This collection complements New Essays in Philosophical Theology by displaying the influence of the later Wittgenstein on contemporary philosophers of religion. The first two papers are Peter Winch's "Understanding a Primitive Society" and Norman Malcolm's "Anselm's Ontological Arguments". Distinguishing between interpretations of experience within a system of concepts and the reality expressed by the limiting concepts presupposed by such a system, Winch will not allow us to question the validity of the portrayal of reality as such and specifically attacks MacIntyre's (...) dismissal of magic. Neither Winch nor Malcolm leave room for changes in our conception of the reality expressed which might lead to radical reappraisal of the concepts used. Building on Malcolm, the editor declares theoretical speculation and scepticism to be incompatible with religious understanding. After a typically sterile debate between Atheist, Agnostic, Protestant and Catholic and a typically judicious paper by Kemp Smith on "Is Divine Existence Credible?" we come to the gem of the collection, W. H. Poteat's "Birth, Suicide and the Doctrine of Creation: An Exploration of Analogies." This and the next unravel ambiguities in our talk of the world. Then come R. F. Holland on "The Miraculous" and some vintage Collingwood on "The Devil". Phillips on moral and religious conceptions of duty and Poteat's analysis of "I Will Die" complete the series. Almost all of the essays have been previously published, but the editor has done a good job of gathering and arranging them in a meaningful sequence. Apart from Kemp Smith and Collingwood, the writers represent "Wittgensteinian Fideism" and the book suffers for lack of the criticism of this that Kai Nielsen or MacIntyre might have supplied. Its most suggestive passages are those in which linguistic and existentialist insights are married. But the marriage is still without metaphysical issue.—C. P. S. (shrink)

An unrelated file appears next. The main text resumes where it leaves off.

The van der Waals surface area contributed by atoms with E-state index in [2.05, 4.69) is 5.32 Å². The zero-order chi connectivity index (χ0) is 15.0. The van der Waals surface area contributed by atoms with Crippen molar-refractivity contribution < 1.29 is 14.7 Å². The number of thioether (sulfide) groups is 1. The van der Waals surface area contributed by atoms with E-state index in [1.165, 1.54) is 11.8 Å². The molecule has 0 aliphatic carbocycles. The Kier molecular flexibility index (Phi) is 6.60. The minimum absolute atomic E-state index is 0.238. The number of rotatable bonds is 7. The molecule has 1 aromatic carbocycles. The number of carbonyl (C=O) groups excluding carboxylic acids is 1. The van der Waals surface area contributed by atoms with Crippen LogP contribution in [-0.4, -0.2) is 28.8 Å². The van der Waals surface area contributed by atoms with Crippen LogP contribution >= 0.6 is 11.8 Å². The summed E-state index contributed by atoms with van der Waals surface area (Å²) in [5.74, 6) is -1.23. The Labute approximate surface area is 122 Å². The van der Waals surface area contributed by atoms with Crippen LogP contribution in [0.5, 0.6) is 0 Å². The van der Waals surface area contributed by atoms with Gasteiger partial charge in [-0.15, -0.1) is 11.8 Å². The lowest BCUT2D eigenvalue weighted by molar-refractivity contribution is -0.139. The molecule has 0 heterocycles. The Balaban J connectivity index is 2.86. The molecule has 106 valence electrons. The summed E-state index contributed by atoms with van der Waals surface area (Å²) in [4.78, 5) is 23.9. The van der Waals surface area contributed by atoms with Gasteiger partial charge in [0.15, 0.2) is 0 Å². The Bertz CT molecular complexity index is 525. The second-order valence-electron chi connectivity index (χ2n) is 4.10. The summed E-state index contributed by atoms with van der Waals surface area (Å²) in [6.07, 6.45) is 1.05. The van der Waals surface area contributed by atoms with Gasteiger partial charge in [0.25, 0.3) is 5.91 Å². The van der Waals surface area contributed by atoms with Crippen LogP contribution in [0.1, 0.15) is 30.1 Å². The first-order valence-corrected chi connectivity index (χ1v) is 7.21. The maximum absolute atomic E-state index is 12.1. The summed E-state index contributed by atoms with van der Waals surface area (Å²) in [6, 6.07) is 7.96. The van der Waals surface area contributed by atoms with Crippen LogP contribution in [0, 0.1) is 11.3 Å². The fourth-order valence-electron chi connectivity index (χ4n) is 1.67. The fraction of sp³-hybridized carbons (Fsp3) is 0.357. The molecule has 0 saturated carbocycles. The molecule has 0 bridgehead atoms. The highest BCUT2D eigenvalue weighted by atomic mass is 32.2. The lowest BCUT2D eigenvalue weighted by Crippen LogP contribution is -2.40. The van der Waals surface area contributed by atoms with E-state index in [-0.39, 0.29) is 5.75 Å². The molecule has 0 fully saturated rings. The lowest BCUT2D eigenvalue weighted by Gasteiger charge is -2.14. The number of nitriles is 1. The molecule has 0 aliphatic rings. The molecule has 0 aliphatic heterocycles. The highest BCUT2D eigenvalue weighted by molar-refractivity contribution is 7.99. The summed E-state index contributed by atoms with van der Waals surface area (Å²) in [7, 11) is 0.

This examination of C. I. Lewis’s theory of meaning and theory of value argues that while Lewis’s own statement of the connection between them is inadequate, a way can be shown which allows for a connection between the two. The amount of space devoted to this endeavor is even briefer than the length of the book indicates, for the last nineteen pages consist of an appendix on Quine’s theory of meaning, and there are numbered but blank pages between chapters. The (...) remaining pages are devoted to lengthy expositions of Lewis’s key concepts, interspersed with discussions of the issues and problems involved. Washington neither shows that Lewis’s connection between meaning and value is inadequate nor establishes an adequate connection of his own. This shortcoming, however, is secondary to a much more fundamental problem with the book: his understanding of Lewis’s key concepts. For example, Washington holds that terminating judgments are those made in ordinary discourse in which knowledge is partial because always contingent upon further corroboration. That this is not a philosophical slip of the tongue is evinced in his numerous examples, all expressed in the objective language of nonterminating judgments, such as the following: "If I send Sue a bouquet of roses she will marry me." When he examines nonterminating judgments, he contrasts them with empirical propositions and describes them as tantamount to the type of assertions made by scientists and historians—claims about events not directly associated with one’s immediate experience or one’s way of acting, morally or otherwise. (shrink)